Bush grew up in Melbourne, Australia's second-largest city and a hotbed of "footy," as the Aussies call their unique brand of football. From early childhood he aspired to be a surgeon, but his plan foundered during a surgical internship at the University of Melbourne. "I'm not a morning person, and all other surgeons are," he says. "To turn up late for an operation is a very, very bad thing." When he did, his advisers encouraged a shift from surgery to psychiatry. The field taught him self-discipline, he says, and he found it so stimulating that he made plans to venture overseas for further clinical training. But a nagging feeling held him back--too often, all the psychiatrist could offer was a hopeless diagnosis. "You can't do a lot for people with Alzheimer's disease or schizophrenia without chemistry," he says. Convinced he could be more helpful as a researcher, Bush remained at the university to do his Ph.D. with Masters, one of two scientists who had recently uncovered the sequence of b amyloid.

Comic Interludes

For much of his time in science, Bush also dabbled in comedy. He began performing stand-up in clubs as a starving student; it was the quickest way to earn good money, he says. Amateur theater is a tradition for Australian students, says Melov, who did some stand-up during his undergraduate days in Sydney, but Bush went further than most by trying to make a living at it. He supported himself during his last 3 years of medical school by poking fun at politicians and singing silly songs "about the weird women I would date." In grad school, he wrote episodes of comedy shows for the Australian Broadcasting Corporation, work he continued after moving to Harvard for a postdoc with neuroscientist Rudy Tanzi. "I used to annoy the hell out of Tanzi by sitting at my desk in the lab writing TV scripts," says Bush. "And I used to threaten him by saying, 'If you don't back off, I'll put you into a script.' " Bush made good on his threat, borrowing Tanzi's character for a homicidal ethicist in his unproduced screenplay, a sci-fi thriller about parthenogenesis.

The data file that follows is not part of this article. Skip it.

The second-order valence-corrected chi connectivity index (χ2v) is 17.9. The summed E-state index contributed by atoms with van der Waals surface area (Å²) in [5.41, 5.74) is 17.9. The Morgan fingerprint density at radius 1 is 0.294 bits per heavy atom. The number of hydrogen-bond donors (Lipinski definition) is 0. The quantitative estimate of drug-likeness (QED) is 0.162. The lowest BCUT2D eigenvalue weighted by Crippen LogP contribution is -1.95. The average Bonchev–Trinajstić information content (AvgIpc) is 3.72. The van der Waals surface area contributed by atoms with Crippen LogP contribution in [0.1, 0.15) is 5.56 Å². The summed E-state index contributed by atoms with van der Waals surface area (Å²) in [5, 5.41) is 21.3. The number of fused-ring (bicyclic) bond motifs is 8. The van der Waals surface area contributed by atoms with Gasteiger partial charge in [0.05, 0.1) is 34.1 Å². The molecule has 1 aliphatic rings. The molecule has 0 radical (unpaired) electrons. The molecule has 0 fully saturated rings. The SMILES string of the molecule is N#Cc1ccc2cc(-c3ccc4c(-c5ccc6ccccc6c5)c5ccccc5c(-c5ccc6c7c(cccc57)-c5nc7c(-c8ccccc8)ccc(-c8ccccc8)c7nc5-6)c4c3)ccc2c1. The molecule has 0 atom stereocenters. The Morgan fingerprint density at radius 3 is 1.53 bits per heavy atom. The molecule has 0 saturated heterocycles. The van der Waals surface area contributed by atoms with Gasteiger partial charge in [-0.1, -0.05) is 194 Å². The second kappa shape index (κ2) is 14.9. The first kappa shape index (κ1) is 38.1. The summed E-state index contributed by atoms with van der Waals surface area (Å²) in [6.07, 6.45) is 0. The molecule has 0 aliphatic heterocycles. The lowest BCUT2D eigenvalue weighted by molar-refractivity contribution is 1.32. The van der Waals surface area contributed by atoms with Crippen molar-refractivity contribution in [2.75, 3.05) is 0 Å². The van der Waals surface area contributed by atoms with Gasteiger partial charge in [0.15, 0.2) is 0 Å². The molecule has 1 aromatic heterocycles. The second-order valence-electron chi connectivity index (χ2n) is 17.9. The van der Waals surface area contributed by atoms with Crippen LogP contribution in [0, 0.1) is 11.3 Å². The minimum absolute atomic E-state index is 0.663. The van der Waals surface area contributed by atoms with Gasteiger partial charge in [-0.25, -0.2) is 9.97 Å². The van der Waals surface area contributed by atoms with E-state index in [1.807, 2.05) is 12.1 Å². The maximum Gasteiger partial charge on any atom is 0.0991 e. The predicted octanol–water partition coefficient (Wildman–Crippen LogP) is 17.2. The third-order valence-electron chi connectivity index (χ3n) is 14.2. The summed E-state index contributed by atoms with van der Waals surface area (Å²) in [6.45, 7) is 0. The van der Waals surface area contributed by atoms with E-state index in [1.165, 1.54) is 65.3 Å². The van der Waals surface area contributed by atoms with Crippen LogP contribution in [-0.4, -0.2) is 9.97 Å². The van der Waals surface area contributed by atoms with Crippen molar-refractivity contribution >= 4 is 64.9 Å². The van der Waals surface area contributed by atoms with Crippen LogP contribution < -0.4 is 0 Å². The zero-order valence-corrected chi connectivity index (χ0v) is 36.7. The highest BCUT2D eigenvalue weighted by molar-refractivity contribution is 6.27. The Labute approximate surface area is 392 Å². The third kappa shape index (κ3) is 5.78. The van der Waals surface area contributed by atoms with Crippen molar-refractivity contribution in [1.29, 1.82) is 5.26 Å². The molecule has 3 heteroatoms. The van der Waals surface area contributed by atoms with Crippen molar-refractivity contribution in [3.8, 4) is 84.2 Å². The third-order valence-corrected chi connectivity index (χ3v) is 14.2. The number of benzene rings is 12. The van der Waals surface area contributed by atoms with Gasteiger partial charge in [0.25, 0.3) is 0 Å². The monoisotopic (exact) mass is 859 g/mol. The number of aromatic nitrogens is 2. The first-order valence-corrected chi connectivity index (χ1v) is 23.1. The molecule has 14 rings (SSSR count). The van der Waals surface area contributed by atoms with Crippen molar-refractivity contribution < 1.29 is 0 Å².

He picked up his pen again when a wealthy acquaintance commissioned a song about the 2000 Olympics. Tanzi, who plays keyboard and distributes his recordings on the Internet, wrote the music, and Bush supplied the lyrics. Their backer wanted a satirical piece, and that's what they gave him, mocking the hallowed Olympic virtue of competition. "We shouldn't be competing/It's just self-defeating" go the first two lines. The two scientist-songwriters recorded the piece, and Bush heard that it even got some airplay--although not at Olympic Stadium.

Bush has left the stage for the last time, he says, but performing before a live audience has benefited his science: "It prepared me to stand up at [the Society for] Neuroscience [meeting] and get laughed at" for his ideas. He's given up scriptwriting too, although when he's suffering through somebody's tedious seminar, he says he can't help thinking, "Who writes your material, mate?"

Nearly Canned by Aluminum

Bush arrived in Boston for his postdoc in 1992. Getting used to the United States took effort on his part. Nobody played footy--the Boston Demons were born years later--and the winters brought prodigious amounts of snow, which never falls in Melbourne. Boston logged a total of nearly 3 meters during his first year there, and even more the next, he recalls. Adding deprivation to discomfort, stores in the United States didn't stock his favorite brew, Victoria Bitter, known to millions of thirsty Aussies as VB. The beer packs too much alcohol to be imported into the United States. "If VB came to this country, it would evolve the civilization of the United States," he says. "It's liquid gold." But in one way, Bush fit in well with Bostonians. At home he had cheered for his local footy team, the St Kilda Saints, which holds many Australian Football League records for ineptitude, including the fewest points scored in a game. Boston, too, fields a team that excels at failure--the Red Sox--and Bush became a fan. "I like lost causes," he says.


Whose round is it? Bush faces the tragedy of a nearly empty glass. [Credit: Tiffany Cowie]